Udemy is quickly making a name for itself as a great resource for short, cheap and often free courses. Many of the photography courses offered are free and come from a range of different instructors. These courses cover lectures, materials, assignments, and even have forum space within each course just like regular online universities. It’s definitely a resource you want to take advantage of! There are super-beginner level courses and even resources for professionals all at low cost.
If you haven’t yet heard of open course ware you need to get into it. OCW from MIT is essentially the entire course unit of their accredited (albeit a few years old) including materials, lessons, and syllabus online FOR FREE. There are too many courses to list or link to so you’ll just need to search “photography”. This is college level training without paying a penny. You’re talking about one of the best universities in the world giving away their materials once the course is renewed. This does not mean that the material is out of date at all. In fact, much of it is just as relevant and still perfect for learning on your own.
Unlike some of the others, Lynda is geared towards the advanced photographer. Most of the classes are on advanced editing techniques and software rather than camera usage. The courses are short and you have to be a member to join but they are an ideal way of getting more familiar with your post-production editing. It’s a good resource even for experienced photographers too, with over a hundred advanced level courses, and almost 27,000 video tutorials to choose from. It’s a paid membership site but you can try it free for 7 days.
The courses here is all good quality, and they’re worth the price. In fact, the whole 18 part course is almost exactly the same price as that of NYIP, only you print your certificates yourself and it’s not quite so prestigious. You’re eligible for an NUS card, and you’ll be able to say you’re CPD certified. However, there is no affiliation with professional associations like the WPPIC.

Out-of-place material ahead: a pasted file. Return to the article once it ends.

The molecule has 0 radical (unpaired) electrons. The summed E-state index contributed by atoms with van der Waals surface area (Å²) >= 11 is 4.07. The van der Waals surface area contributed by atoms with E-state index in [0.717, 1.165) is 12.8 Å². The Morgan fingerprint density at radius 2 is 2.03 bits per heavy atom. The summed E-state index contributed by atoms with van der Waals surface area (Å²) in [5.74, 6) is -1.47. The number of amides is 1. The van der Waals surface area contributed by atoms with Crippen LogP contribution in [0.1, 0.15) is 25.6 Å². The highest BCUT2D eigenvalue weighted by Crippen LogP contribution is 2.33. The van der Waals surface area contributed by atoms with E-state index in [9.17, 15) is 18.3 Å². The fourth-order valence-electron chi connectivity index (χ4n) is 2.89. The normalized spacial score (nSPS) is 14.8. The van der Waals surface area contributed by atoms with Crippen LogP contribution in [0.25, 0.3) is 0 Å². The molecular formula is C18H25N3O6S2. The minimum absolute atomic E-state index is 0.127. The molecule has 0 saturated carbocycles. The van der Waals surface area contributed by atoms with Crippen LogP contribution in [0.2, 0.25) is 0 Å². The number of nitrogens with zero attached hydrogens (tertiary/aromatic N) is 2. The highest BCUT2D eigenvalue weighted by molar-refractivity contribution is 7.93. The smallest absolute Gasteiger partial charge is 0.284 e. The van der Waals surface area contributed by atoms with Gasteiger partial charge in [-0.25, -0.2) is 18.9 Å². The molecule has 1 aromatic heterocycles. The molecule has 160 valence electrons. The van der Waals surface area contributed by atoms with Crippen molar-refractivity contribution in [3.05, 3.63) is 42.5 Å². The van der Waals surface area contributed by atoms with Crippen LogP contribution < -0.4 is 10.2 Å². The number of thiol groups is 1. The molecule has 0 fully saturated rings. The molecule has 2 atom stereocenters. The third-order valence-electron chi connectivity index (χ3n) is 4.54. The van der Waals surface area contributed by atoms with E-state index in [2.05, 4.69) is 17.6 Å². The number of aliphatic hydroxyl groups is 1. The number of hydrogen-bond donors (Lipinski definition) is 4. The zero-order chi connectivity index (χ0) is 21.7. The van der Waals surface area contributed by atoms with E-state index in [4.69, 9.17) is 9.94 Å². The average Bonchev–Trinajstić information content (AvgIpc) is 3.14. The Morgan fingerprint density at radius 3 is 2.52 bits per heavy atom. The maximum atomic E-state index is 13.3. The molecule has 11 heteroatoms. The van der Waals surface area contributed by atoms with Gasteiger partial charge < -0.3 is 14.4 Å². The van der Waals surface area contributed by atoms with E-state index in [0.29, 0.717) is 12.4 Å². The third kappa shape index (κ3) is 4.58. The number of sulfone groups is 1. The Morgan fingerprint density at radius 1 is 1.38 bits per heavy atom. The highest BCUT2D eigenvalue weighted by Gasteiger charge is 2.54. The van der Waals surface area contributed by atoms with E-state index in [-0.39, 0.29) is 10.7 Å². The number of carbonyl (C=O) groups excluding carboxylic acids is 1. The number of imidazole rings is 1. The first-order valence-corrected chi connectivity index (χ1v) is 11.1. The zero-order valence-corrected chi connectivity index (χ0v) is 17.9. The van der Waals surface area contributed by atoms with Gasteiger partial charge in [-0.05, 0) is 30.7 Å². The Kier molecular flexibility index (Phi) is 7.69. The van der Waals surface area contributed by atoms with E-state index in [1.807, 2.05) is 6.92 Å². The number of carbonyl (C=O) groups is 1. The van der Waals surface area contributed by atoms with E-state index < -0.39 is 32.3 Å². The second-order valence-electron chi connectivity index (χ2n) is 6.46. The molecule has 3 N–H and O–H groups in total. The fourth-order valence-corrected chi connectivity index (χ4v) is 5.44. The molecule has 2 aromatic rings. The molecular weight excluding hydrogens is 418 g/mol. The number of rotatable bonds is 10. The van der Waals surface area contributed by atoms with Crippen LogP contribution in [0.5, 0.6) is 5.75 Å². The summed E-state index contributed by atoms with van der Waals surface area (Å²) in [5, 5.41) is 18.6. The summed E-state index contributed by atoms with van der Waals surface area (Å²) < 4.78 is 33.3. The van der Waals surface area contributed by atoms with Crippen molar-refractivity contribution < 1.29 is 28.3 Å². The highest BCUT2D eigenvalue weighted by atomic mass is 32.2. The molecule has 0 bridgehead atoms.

If you’re only interested in learning via video this is a free and high-quality class that is ideal. From the National Geographic (an incredibly famous photography institution) you’ll learn all about the perspectives of photographers and how photographers see the world. This isn’t a training course like any other, it’s not going to give you any instruction, but what it will give you is an understanding of the photographer’s mindset.
Of course, there’s just no substitute for a good hands-on class. Look locally and you’re sure to find schools or groups offering classes or photography nights. Online certification is ideal for those who are trying to work around a busy schedule or who can’t go to a traditional school. It’s often ideal for those trying to carve a career in photography but who just can’t afford to make it full time yet. You can even learn photography from instagram or facebook just by picking apart photos you admire.
Thanks to the plethora of online material you can learn in whatever way suits you and start your journey to being a master photographer with one of these great courses.